College of the Redwoods


Cal Poly Humboldt

College Matters | When summer sets up the next year

This article was originally posted in the College Matters column of the Times-Standard.

Thursday, August 31, 2023 - 1:30pm

During the summer months, the things we do often have an impact on what happens during the rest of the year. An obvious example is cleaning gutters for the rainy season. A campus example is taking summer classes to stay on track for graduation. A strategic example might be collaborating with global colleagues to improve opportunities for this region and our students.

Something nearly everyone who works at Cal Poly Humboldt enjoys is showing off our campus. For some, like the student ambassadors who work in admissions, it’s literally their job. For others, it might be the chance to share with colleagues from other campuses, and I’ve even seen individuals giving tours to visiting family members.

Prospective students and their families are always impressed the first time they come here, and as they enjoy the natural beauty of our location and tree-filled campus, we are able to introduce them to our academic programs and extracurricular offerings. Alumni, whether they were here last week or haven’t been back for decades, always enjoy the visit. Community members, leaders of businesses of all sizes, those who work at other universities, government officials from the city to federal level — it’s a treat to show all of them what a gem we have here.

The pride that’s involved in all of this is actually essential for us as a university. It generates the positive energy and great word-of-mouth that is so important to recruiting new students, recruiting new faculty and staff, generating grants and contracts, and earning donor support.

On the flip side, and for many of the same reasons, it’s vitally important that we personally get beyond this region and share Humboldt with the broader world. Many of our faculty do this when they travel to academic conferences or on research trips, and they often bring students with them. As a university president, my calendar could easily be filled with meetings or business trips. Instead, I have chosen to focus more on our local community, our tribal nations, and a couple strategic partners or locations. Two global examples have been the Philippines and Australia — specifically to develop our International Service Learning Program (ISLP) for students and establish a strategic partnership with Charles Darwin University in Darwin, Northern Territory, AU.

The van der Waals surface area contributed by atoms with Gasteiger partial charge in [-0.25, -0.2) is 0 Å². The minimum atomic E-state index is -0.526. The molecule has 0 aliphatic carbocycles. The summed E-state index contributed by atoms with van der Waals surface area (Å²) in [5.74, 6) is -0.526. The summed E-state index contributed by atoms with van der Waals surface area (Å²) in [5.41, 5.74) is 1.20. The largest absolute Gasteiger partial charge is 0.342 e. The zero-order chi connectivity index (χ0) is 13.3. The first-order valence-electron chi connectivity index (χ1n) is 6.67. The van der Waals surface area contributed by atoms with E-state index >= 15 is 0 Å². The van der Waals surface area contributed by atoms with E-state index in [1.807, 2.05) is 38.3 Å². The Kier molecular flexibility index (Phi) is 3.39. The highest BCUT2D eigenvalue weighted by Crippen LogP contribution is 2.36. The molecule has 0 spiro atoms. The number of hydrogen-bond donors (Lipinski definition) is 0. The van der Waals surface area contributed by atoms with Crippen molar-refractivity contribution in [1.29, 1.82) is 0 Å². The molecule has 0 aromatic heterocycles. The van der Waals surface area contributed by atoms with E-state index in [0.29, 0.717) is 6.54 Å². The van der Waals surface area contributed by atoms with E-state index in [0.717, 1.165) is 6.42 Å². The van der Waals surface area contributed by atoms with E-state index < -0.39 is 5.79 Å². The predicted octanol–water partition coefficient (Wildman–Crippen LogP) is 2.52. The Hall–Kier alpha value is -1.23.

Cal Poly Humboldt, like the North Coast, is on one end of Project Echo, the subsea cable. On one of the other ends of the cable lies Charles Darwin University, another remote university that is also aligned to Indigenous peoples, natural resources and energy, sustainability, and the arts. We are very similar in many ways.

The opportunities discussed by campus and tribal leadership from Humboldt County, while on location in Darwin, might provide a strong springboard for sharing research, faculty and tribal exchange, and student internships. The fact that we will share a robust technological pipeline between our two regions suggests we should be working together, in any way we can.

We talk often about the ISLP, and it was recently featured in our Alumni Magazine. It’s important because we have a role, as a strong university, in helping create a better world. Providing opportunities for our faculty and our students to gain global competencies is vital. It will keep us competitive in a global marketplace. More importantly, we want our graduates to truly be respectful and understanding of different cultures and governments beyond the North Coast.

On the surface, these might seem like international trips. In reality, they can mean so much more when shared with a team of students or a strong delegation.

Of course, I’ve also spent plenty of time traveling in California recently, meeting with alumni and donors as well as colleagues within the CSU. I was also at the Rugby National Championship when Cal Poly Humboldt won the title and joined the National Champion Women’s Rowing teams in Washington, D.C.

This travel — out in the community, around the state, and around the world — is not only a duty but also an incredible privilege for any university president. Because it involves meeting many different individuals and visiting local facilities, I see everywhere I go from a much different perspective.

We want Cal Poly Humboldt to emerge and flourish as the best version of itself, and getting there involves creating a model global community right here on the North Coast. This has to do with preparing students to thrive in an interconnected world. It also involves ensuring that everyone feels welcome to engage with us, that we embrace new and innovative ideas, and that we are willing to try new approaches that others can then build upon. As we work on this, many of us at Humboldt will be spreading our wings a little more and reaching a bit further out in the world.

Be kind.

Dr. Tom Jackson Jr. is the president of Cal Poly Humboldt.